Thoughts on the Wordpress & Thesis GPL hoo-haa
Published Mon, 19 Jul 2010
The blogosphere has been railing back and forth the past week about the assertion made by Matt Mullenweg that themes are covered by the GPL, as is Wordpress.
This post is a pretty good jumping off point if you need to get up to speed.
It appears in the context of the for-pay Thesis theme which is the primary issue in the discussion, there are a few points worth pointing out -
- The issue of whether it's a derivative work is moot since it has been clearly noted that it contains code from the original Wordpress base theme, ergo even by the legal definition (as compared with the GPL's), it is a derivative work.
- The GPL only covers code that is executed. This means that the Thesis developer is obligated to only distribute the .php source under the GPL, while the other theme assets may be proprietary.
So with that in mind, the real question is - does the GPL apply to a non derivative work (in the legal, copyright sense) that is executed in the same process as the core GPL Wordpress code?
Yes it does.
At least, the GPL says it does - it's yet to be tested in a meaningful way. So whether that's a legally enforceable statement, remains to be seen, but the license is pretty clear on that matter.
My feelings about this issue in general are -
- The key issue here is that Wordpress is mostly an end-user product, and a very popular one. This means there are a lot of people in the Wordpress community with no understanding of GPL or licensing in general. The GPL enforces Freedom, and that's with a capital 'F' - but the community around Wordpress isn't necessarily unanimously aware of this goal. Actually, that's precisely why Stallman wrote the GPL as such. To ensure that his vision of community (and its efforts) were maintained despite any community that latched on to it down the road.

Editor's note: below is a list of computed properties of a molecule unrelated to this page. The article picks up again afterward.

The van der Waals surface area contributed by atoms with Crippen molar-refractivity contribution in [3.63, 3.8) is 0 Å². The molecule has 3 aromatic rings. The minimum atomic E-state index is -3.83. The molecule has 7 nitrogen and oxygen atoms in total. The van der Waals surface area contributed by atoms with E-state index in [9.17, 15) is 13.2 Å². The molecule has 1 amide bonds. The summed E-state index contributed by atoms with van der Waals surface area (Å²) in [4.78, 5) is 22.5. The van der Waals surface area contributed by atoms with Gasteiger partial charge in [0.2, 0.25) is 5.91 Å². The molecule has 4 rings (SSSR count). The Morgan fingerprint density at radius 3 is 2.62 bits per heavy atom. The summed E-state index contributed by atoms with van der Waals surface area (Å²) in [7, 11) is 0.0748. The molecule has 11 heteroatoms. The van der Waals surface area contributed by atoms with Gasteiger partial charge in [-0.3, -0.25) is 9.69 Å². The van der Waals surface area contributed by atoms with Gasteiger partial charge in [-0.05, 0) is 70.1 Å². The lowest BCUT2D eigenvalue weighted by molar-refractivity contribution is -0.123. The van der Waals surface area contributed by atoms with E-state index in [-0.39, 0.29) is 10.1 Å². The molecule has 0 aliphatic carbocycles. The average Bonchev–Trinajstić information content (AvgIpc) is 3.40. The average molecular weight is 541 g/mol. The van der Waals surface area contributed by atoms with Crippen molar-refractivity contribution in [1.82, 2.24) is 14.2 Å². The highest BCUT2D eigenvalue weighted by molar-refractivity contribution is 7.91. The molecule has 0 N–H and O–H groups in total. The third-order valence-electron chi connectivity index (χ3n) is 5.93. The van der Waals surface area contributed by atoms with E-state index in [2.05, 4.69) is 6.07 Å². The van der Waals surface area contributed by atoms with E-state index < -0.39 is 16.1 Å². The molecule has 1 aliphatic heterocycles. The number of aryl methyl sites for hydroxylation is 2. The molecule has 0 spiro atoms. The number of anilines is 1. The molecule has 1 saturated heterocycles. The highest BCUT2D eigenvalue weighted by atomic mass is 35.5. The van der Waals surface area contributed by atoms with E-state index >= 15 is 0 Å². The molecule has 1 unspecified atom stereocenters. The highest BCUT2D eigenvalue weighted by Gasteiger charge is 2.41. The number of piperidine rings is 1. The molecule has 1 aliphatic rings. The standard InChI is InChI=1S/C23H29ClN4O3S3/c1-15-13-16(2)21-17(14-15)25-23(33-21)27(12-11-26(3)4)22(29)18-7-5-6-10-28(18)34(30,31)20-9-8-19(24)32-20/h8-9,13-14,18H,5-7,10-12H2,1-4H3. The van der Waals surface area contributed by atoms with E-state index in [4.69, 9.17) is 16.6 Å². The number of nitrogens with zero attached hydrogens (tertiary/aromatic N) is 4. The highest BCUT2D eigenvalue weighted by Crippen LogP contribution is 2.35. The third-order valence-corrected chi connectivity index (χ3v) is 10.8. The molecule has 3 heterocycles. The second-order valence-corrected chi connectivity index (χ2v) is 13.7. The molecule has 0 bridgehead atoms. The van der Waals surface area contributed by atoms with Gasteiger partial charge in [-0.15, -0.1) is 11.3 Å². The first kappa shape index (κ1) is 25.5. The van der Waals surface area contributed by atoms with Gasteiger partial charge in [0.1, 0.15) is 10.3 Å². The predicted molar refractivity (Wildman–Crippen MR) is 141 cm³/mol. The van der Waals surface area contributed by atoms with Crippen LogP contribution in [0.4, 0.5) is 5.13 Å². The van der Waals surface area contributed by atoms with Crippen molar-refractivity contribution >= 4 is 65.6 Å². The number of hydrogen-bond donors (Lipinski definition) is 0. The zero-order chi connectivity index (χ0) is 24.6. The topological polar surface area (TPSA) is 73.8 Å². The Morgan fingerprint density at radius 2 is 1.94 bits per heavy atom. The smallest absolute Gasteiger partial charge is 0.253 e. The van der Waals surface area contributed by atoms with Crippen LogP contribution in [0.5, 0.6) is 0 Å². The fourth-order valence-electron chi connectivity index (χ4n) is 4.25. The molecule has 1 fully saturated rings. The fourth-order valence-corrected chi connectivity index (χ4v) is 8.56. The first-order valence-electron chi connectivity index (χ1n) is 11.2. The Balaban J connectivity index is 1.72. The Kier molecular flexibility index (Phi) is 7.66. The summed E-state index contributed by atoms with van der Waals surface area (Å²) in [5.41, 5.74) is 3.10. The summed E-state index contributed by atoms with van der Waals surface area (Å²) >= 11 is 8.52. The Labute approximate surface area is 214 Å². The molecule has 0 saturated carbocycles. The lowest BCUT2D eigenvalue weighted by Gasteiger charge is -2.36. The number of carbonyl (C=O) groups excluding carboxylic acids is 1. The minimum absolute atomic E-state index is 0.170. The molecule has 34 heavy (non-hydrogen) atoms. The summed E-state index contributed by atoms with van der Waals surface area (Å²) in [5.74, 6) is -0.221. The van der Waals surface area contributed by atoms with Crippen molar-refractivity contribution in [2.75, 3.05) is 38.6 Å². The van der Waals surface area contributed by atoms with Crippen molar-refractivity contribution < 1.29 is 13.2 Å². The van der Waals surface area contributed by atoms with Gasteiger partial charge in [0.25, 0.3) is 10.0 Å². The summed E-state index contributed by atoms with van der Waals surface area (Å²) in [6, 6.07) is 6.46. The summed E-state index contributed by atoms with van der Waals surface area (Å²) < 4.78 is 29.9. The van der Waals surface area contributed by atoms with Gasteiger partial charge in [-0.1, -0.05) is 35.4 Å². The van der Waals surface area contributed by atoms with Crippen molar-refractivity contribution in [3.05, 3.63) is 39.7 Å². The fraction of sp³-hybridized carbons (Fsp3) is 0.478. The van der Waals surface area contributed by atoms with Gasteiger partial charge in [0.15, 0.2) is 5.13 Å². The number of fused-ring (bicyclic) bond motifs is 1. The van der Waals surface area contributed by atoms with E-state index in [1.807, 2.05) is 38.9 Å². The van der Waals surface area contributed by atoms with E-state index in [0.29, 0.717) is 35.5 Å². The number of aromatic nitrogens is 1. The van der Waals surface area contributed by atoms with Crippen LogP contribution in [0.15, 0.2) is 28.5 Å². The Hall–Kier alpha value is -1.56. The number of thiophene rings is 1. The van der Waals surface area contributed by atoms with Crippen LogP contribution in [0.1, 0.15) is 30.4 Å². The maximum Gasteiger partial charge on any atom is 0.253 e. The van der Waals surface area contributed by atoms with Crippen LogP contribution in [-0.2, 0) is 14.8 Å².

- People have a choice when they choose GPL licensed code. When you pick something that's GPL'ed, you accept that other people have put a lot of effort into building it. You reciprocate that effort by providing any effort that you choose to add, to others. It's a one good turn obliges another type philosophy. You may disagree with it - it goes too far! Well that's no problem - just don't use or modify GPL'ed software. There are plenty of other more permissive licenses.
I actually think this debate is a good thing for the Wordpress's community. A bunch of people who previously didn't care about licensing and software freedom have now been pulled kicking and screaming into the debate.
And that can only be a good thing, if only a small step.
(For my general position on open-source licensing, have a read of my open-source page)
About the Author
Richard Nichols is an Australian software engineer with a passion for making things.
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